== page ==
BT Increase Abortive Visit Charges

Article posted on Tuesday, 03-Apr-2007 20:19 PM

The PlusNet UserGroup have been informed today that BT have increased the charge for engineer visits when the cause is faulty End User Equipment from £50+Vat (£58.75) to a whopping £144+VAT (£169.20). By End User Equipment, BT means everything from the master socket including extension wiring and routers/modems (commonly known as CPE in BT terminology). These new charges came into effect on 1st April 07 for ADSL lines and will come into effect on 1st June 07 for SDSL lines.

What are BT doing to justify this increased charge?

BTW have made some changes to their fault handling process aimed at reducing the amount of delay that customers see in resolution of their fault. If their initial diagnostics do not indicate a fault, they will clear the fault back to the provider, and should the problem still exist after retesting, the next action will be to immediately appoint an engineer. This sounds good in theory but removes a layer of diagnostics performed for example at the local exchange: BT appear to have placed a lot of trust in their remote testing tools with this move.

Why are BT making this change?

A lot of providers historically raised a large proportion of faults straight through to BT without doing any troubleshooting themselves. This obviously meant more work for BT of which a high percentage wasn't actually their responsibility - e.g. configuration error, broken filters etc. Plusnet on the other hand have always been ranked highly for their first line testing and may not be enamoured with this lowest common denominator approach. It will mean more work, and extra vigilance to avoid unnecessary charges being levied on the User!



It is unfortunate that BT appear to be trying to make more money from the poor customer, especially as experience shows that some faults are declared by BT engineers as being in the customers equipment rather than on the BT network, when in fact the opposite is true. We hope that BT will not be charging more customers unnecessarily because of this.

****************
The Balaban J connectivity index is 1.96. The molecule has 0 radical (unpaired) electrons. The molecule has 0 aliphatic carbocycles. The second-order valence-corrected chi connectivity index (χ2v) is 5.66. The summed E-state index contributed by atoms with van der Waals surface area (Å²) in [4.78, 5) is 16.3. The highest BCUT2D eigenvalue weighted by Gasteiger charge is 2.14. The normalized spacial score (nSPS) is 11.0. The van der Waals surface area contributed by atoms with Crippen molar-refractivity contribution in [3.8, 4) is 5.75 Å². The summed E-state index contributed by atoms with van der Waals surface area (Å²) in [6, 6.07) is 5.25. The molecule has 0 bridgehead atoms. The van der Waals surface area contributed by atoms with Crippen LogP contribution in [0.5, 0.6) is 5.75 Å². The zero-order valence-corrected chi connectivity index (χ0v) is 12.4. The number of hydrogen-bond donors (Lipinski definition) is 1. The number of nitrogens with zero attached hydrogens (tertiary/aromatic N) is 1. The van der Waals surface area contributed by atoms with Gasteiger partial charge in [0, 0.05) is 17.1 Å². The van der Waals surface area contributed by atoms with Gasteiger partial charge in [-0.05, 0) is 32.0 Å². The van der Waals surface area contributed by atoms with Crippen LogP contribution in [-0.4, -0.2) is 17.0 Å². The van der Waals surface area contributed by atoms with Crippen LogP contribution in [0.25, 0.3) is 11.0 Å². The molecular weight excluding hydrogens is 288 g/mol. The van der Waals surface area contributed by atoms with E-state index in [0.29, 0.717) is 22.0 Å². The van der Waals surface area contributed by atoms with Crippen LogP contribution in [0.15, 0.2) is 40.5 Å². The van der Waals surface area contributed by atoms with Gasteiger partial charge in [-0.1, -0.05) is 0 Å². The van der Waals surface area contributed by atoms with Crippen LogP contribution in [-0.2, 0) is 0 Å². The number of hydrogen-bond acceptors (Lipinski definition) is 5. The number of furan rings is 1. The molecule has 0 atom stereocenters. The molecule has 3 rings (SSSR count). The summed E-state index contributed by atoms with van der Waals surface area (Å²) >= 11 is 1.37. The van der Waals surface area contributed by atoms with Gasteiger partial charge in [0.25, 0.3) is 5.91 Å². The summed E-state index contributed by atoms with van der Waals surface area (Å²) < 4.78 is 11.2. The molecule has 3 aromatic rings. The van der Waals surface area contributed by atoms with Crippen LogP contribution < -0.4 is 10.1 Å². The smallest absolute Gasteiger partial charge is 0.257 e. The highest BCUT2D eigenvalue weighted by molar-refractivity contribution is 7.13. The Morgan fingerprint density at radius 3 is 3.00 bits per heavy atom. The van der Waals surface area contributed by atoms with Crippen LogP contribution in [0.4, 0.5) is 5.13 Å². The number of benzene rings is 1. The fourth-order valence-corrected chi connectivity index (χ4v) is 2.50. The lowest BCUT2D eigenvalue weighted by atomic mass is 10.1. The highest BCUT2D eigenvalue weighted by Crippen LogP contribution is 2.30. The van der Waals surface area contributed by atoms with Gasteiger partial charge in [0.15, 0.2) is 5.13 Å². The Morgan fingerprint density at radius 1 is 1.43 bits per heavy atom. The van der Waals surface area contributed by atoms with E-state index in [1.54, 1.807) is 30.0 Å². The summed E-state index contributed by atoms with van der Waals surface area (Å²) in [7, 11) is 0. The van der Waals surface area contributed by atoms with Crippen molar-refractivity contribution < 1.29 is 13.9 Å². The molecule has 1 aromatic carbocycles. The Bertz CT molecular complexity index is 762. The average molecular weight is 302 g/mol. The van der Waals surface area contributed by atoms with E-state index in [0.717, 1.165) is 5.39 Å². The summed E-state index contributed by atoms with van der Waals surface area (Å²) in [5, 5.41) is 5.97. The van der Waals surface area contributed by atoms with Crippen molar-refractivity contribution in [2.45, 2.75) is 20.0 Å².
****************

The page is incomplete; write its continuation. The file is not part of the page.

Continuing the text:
So be patient with the CSC guys when they insist on going through some apparently obvious checks with you as a User – ultimately they are trying to save you some money.

Also it is now more important than ever for the customer to ensure that any possible fault is not caused by their own equipment and/or extension wiring. Some quick checks that can be made are to unplug everything except the ADSL router/Modem and to plug that into the master socket (use the test socket behind the front faceplate on modern master sockets. Also if the router/modem is suspect then purchasing a cheap temporary replacement to test with would worthwhile if borrowing one is not an option (PCWorld charge £30 for a USB modem and it is possible to get one for even less online).

If any customer is struggling with this testing then they can post in the UserGroup Forums where there are many knowledgeable users who can advise. If you live near some then they may be willing to help out in person or lend you a modem for testing. Other hints and tips are also available from PUG member Kitz website - link and also in the UserTools tutorials - 'Troubleshooting'.
Article last edited on Monday, 21-Jan-2008 20:53 PM